The opinion of the court was delivered by: CLARY
This is a libel in rem against the S.S. 'Yaka' to recover for injuries sustained by the libellant on March 23rd, 1956, while employed as a longshoreman on board that vessel. From the pleadings and proof, the Court makes the following
1. The Court has jurisdiction of the parties and the subject matter of this proceeding.
2. Libellant is a citizen and resident of the Commonwealth of Pennsylvania and at all times mentioned herein was employed as a longshoreman by the Pan-Atlantic Steamship Corporation (hereinafter known as 'Pan-Atlantic' to assist in the loading and unloading of cargo aboard the S.S. 'Yaka'.
3. On March 19, 1956, Waterman Steamship Corporation (hereinafter known as 'Waterman'), as owner of the S.S. 'Yaka' had delivered that vessel to Pan-Atlantic under a written bare boat charter.
4. As part of the charter agreement, Pan-Atlantic agreed to indemnify and hold harmless Waterman against any liens of whatsoever nature and against any claims arising out of the operation of the vessel by Pan-Atlantic or out of any act or neglect of Pan-Atlantic in relation to the vessel.
5. On March 23, 1956, the S.S. 'Yaka' was in possession and control of Pan-Atlantic under the terms of the said bare boat charter, and was lying in navigable waters at Pier A, Port Richmond, Philadelphia, Pennsylvania.
6. On that day Pan-Atlantic undertook to load a cargo of chocolate in cans and cartons aboard the vessel.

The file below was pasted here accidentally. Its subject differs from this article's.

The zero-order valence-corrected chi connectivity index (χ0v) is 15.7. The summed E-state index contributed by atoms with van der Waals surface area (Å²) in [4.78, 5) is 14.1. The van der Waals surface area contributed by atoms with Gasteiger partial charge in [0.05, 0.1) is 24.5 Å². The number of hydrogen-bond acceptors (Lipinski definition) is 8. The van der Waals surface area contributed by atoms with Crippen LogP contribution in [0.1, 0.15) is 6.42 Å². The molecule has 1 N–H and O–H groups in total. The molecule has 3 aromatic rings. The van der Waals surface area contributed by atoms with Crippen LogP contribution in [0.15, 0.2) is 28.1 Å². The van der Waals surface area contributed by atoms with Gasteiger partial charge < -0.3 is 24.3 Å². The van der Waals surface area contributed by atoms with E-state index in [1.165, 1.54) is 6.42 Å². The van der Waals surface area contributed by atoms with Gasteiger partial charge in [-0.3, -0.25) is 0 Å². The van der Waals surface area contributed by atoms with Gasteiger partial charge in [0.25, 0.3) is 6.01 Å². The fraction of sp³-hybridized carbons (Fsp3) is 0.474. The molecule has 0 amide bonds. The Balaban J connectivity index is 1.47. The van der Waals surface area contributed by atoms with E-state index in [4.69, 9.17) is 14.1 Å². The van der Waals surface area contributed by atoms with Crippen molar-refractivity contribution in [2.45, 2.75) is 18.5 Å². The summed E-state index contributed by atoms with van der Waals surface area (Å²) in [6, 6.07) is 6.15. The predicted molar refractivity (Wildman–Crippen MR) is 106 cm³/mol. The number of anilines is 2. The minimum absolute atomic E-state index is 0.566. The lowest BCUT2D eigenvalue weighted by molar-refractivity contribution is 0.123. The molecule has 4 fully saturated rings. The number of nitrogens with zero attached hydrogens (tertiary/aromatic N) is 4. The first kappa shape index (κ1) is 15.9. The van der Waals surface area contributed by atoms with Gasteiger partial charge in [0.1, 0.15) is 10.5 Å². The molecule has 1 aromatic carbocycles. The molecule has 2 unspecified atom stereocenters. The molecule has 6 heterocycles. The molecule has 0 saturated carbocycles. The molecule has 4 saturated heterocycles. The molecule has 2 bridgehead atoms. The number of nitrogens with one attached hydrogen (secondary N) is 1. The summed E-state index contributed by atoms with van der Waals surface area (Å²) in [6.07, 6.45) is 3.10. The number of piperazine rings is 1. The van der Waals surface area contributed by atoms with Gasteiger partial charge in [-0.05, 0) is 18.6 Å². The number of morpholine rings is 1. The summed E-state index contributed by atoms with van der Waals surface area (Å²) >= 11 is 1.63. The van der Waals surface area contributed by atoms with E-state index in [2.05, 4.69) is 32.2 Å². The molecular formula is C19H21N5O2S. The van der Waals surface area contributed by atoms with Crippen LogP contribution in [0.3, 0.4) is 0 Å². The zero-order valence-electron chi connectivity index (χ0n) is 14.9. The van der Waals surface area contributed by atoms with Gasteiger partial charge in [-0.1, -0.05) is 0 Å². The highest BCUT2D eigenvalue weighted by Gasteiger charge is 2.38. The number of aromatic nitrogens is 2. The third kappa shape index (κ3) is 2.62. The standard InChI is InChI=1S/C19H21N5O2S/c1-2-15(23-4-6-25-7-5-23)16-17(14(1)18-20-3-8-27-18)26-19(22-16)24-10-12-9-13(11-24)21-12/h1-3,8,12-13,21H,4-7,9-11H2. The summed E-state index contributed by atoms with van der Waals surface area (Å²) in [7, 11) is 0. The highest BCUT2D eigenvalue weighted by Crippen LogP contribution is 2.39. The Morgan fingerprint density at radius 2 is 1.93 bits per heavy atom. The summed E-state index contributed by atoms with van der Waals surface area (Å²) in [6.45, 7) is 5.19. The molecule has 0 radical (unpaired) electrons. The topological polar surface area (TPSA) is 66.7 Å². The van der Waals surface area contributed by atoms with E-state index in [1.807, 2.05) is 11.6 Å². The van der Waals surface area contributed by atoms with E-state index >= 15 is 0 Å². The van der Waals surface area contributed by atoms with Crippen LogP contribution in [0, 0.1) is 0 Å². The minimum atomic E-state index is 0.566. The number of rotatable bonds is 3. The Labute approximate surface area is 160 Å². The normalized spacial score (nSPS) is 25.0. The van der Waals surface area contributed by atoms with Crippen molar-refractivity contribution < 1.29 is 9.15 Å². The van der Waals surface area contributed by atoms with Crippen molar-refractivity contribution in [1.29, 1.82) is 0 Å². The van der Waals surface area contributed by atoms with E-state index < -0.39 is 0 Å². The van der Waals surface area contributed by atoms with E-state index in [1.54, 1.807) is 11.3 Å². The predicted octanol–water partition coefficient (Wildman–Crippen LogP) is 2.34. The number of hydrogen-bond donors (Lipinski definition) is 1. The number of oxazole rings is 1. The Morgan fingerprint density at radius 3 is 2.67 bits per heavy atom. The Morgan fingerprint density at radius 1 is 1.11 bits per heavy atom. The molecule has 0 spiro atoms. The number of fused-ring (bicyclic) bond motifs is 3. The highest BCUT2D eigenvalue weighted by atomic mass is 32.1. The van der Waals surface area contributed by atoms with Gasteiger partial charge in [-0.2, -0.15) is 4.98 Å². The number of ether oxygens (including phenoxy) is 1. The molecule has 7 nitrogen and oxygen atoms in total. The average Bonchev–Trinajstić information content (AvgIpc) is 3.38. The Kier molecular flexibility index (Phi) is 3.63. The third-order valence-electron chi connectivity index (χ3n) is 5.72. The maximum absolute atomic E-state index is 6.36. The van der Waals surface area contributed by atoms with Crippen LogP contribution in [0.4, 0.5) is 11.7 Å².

7. It provided its own facilities and longshoremen for the loading.
8. Libellant was one of these longshoremen assigned to stow the said chocolate in No. 2 lower 'tween deck of the S.S. 'Yaka'.
9. At about 2 p.m. on March 23rd, 1956, libellant and other longshoremen laid a floor of the cases of chocolate syrup to act as insulation for the chocolate candy.
10. Cases of chocolate syrup were, therefore, stowed on the deck of the 'tween deck about 2 1/2 feet high in the forward end of the hatch and in the wings.
11. The hatch square of the 'tween deck contained no cargo.
12. The cartons of chocolate candy were then brought aboard on wooden pallets, using ship's winches, and lowered into the hold where the individual cartons were to be removed and stowed by hand.
13. The wooden pallets or cargo trays were constructed of strips of boards approximately an inch thick nailed to blocks at each end and reinforced at the corners, making a hollow rectangular pallet about 4 feet wide, 6 feet long and 4 inches high. Pallets of this type are commonly used for loading cargo in the Port of Philadelphia.
14. These particular pallets belonged to Pan-Atlantic Steamship Corporation.
15. Certain of these pallets were used to make up a staging or platform equal in height to the cases of chocolate used for insulating, so that the drafts of chocolate could be landed at a height equal to the top of the insulating cargo and were thus more easily and quickly stowed.
16. The use of such pallets in this way was the customary, accepted and proper practice when loading cargo of this nature.
18. As the draft of chocolate would be let down into the square of the hatch by the winch, it would be grabbed by three longshoremen and steadied above the deck.
19. One of these longshoremen would then give the winchman instructions to move the draft inshore toward the staging.
20. When the draft was in front of the staging, and still suspended in the air, the three longshoremen would push the draft over the staging.
21. At this point, libellant, who was standing on the staging area, would come forward and assist the other three longshoremen by pulling the draft onto the staging, while they pushed it forward.
22. When the draft was so suspended over the staging, it was the practice for any one of these four longshoremen to yell up to the winchman to lower the draft onto the staging, since he was not ...